I'm a bit confused by your question because antialiasing applies to rendering. Basically, it's the "jaggies" that appear along curved edges in an image.
In an exported object (or imported, for that matter), the smoothness of your edges will depend on two things. First is the mesh density. The more polygons your object has, the smoother its surfaces will be (as a fun aside, a circle is geometrically actually a polygon with an infinite number of sides). Second is the subdivision algorithm used by whatever program you take the object to. Subdivision takes the geometry of an object and smooths the surfaces without increasing the polygon count. However, each program has its own rules for this -- some you can set the amount of subdivision, while others (like Poser) give you no control at all.
To illustrate this, I created a quick image using a Poser torso. On the left, you have the regular mesh without any subdividing. If this kind of effect is what you're referring to with your question, and you're going for the effect in the right hand figure, then there are really two ways to solve the problem.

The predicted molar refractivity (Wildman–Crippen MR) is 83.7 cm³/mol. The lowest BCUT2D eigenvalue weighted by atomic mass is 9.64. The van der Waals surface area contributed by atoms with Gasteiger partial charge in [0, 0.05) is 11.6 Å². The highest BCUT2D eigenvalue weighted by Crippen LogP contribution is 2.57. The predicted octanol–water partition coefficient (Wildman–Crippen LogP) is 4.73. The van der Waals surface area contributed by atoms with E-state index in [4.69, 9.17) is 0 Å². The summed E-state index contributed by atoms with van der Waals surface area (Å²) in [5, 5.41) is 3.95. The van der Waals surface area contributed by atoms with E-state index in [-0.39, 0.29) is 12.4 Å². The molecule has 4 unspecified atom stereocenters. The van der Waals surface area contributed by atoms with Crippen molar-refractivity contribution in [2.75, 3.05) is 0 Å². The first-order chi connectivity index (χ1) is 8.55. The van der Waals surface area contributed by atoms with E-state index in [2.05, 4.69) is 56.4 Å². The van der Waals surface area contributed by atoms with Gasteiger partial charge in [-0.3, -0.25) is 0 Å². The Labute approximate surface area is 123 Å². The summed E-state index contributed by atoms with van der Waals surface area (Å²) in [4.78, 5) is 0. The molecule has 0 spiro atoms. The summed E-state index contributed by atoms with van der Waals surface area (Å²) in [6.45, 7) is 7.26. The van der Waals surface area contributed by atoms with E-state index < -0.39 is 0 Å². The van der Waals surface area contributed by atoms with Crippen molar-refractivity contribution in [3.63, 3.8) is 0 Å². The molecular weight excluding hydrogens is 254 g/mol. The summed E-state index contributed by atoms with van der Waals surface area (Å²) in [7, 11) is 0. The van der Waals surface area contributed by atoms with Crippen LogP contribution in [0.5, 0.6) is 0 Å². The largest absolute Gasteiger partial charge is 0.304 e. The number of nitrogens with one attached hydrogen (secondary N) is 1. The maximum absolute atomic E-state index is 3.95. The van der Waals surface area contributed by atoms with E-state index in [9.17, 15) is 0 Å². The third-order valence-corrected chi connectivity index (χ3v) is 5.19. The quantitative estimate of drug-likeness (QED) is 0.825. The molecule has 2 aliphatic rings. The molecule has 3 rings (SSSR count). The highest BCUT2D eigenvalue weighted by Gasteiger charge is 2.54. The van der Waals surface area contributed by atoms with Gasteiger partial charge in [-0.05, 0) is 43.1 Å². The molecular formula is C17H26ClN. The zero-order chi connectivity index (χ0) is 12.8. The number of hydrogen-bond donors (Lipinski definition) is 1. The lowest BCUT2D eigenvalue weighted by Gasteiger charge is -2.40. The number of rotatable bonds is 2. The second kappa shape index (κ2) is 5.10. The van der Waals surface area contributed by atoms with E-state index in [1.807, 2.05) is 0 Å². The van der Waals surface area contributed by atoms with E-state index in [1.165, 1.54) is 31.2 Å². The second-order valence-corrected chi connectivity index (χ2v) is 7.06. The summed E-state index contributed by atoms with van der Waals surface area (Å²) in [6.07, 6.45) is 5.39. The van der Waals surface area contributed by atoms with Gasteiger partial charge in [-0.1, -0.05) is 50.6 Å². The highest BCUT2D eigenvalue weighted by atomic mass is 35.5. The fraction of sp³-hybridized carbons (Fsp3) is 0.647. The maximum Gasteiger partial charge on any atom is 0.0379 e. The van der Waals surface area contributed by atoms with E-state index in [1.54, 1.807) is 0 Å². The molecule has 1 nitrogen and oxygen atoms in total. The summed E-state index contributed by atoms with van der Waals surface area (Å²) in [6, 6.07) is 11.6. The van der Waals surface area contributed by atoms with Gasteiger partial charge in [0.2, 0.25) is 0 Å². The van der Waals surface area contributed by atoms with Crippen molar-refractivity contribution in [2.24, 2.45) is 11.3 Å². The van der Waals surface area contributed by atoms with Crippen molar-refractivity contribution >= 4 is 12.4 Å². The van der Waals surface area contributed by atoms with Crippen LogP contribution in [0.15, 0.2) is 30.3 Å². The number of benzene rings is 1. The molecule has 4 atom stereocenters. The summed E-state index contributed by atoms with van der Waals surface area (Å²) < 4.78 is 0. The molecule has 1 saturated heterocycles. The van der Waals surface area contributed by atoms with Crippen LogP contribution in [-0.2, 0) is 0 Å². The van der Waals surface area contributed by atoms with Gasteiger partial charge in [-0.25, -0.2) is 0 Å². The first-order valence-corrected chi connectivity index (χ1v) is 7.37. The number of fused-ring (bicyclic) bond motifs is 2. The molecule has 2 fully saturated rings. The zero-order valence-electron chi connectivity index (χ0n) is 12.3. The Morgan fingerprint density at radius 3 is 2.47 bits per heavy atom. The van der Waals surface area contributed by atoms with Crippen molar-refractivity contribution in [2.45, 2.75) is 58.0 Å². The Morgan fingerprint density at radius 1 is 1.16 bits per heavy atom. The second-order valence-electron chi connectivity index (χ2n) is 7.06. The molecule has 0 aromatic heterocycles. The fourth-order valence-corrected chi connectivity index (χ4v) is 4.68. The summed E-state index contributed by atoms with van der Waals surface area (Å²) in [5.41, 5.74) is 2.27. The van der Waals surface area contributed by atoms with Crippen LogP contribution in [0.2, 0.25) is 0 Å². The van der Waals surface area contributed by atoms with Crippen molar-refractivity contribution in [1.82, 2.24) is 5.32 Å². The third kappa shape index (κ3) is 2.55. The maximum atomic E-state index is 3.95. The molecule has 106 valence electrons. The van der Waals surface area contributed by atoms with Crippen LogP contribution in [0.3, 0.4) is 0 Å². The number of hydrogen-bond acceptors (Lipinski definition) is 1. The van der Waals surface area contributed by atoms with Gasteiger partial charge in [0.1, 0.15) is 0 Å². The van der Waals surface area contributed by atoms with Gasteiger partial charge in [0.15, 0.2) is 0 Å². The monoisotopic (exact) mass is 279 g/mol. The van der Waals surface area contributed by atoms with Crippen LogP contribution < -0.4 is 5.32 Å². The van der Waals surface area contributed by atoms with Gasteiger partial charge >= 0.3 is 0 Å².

The ideal method will be if whatever software you're doing your final render in has subdivision. Turn it on. This is much easier on your computer than messing with a higher density mesh.
If you can't activate some kind of subdivision, then your only other option is to increase the mesh count. This can be done in ZBrush by clicking Tool>Modifiers>Deformation>Divide (it's on the second panel of deformations). Each time you click that button, the mesh density will be doubled. Each division will take longer, and be harder on your system than the one before because of the increased number of polygons.
Now if your question has nothing to do with all of that, and is instead regarding true antialiasing (which is the jaggies along all curved lines in a final rendered image, rather than the polygonal surface of a 3D object), then things are trickier. Again, it will depend on the software that you are using for the final render. Some programs will let you set the amount of antialiasing that takes place during the render process. Others (again, such as Poser), only let you turn antialiasing on or off.
If you can't get the amount of antialiasing that you would like from the software package that you are using, then you can use a trick of rendering your scene at at least twice the dimensions that you want, and then using Photoshop to scale it back down. This will take away most any aliasing, and is a good technique to remember with ZBrush renders.
Hope that helps you out!
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